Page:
The Best and Worst Oil Price Predictions
Cognitive psychology (not something you hear about much in FUELSNews!) says people suffer from confirmation bias – we tend to find and remember news that aligns with our pre-existing beliefs. The antidote to confirmation bias is reading the opinions of those who disagree with us. This article, then, is for everyone – providing a range of oil predictions from $50 up to $250. Click Here to find out who agrees with you, and who might not.
Goldman: US Politics Making Oil Volatile
U.S. political decisions are helping make volatility the new normal in the global oil market and muddying the outlook for prices, according to Goldman Sachs Group Inc. The potential release of crude from America’s emergency supplies, signs that Saudi Arabia is responding to increased pressure from President Donald Trump to pump more, and rising uncertainty over the timing of a potential drop in Iranian exports due to renewed U.S. sanctions means changes in production will be exacerbated by decisions made in the White House, Goldman said. Click Here to read more from World Oil.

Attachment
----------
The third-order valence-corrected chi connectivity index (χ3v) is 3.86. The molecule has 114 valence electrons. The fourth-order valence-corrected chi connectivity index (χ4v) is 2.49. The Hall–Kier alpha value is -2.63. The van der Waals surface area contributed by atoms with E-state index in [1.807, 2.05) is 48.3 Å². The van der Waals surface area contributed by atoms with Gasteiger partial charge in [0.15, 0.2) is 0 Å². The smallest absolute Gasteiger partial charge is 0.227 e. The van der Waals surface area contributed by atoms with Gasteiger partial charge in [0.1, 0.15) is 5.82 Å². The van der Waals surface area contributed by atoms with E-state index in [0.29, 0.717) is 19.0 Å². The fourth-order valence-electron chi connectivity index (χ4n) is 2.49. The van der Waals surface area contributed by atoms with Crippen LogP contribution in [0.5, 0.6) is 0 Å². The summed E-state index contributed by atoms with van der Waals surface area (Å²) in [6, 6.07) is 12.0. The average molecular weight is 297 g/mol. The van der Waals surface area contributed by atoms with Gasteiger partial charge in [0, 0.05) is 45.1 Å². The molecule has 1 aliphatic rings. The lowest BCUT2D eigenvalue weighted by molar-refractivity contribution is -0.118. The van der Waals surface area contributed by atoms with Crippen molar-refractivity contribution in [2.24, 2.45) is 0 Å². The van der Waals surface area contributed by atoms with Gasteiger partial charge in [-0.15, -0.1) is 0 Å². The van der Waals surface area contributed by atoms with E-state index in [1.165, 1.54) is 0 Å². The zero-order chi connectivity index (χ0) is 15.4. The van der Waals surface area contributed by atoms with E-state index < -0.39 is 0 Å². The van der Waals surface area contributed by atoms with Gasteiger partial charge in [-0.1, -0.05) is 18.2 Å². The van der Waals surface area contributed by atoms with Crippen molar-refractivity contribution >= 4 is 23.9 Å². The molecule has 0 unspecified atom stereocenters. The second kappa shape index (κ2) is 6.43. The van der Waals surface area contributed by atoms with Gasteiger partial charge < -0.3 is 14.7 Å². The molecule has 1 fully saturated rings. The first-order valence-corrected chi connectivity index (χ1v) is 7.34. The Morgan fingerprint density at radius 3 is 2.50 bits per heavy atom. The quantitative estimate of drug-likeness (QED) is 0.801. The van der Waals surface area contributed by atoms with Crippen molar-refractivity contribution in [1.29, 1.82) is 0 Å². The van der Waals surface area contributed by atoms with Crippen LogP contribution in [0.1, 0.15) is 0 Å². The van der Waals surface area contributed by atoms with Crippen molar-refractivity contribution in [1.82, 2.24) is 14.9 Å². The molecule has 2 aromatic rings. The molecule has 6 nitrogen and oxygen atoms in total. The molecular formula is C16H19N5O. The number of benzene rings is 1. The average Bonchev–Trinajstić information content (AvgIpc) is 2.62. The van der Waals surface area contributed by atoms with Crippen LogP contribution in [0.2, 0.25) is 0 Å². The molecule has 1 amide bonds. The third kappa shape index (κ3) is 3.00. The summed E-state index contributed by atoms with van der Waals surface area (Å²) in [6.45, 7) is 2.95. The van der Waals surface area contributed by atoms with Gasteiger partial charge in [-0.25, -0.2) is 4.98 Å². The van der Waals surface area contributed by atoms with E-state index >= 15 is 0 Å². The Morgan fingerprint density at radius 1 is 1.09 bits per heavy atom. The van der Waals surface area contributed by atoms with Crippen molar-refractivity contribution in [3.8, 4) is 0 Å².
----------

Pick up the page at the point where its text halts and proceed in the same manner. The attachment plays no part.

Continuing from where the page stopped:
U.S. Refinery Capacity Unchanged between 2017 and 2018
American refining capacity has remained largely unchanged over the past year, though variable utilization rates have allowed for changes in fuel output. Refining capacity was 18.6 million barrels per day (MMbpd) as of Jan 1, up 1 MMbpd from 2010. Aggregate refining capacity is not expected to rise significantly for the remainder of the year despite new refineries and capacity expansions. Click Here to read more from the EIA.
Wood Mac: U.S. Leads Oil Production through 2030, but OPEC Still Swings
U.S. production is expected to continue rising rapidly, climbing above 10 MMbpd this year and reaching 11 MMbpd – ultimately peaking at 11.7 MMbpd by 2030. However, other countries are expected to reduce production over the next few years for a variety of factors, making OPEC an important swing producer even while the U.S. grows its oil influence. Importantly for consumers, the report notes that oil field declines are forcing producers to move to more expensive oil locations, which could raise breakeven levels for producers and keep prices elevated. Click Here to read more from UPI.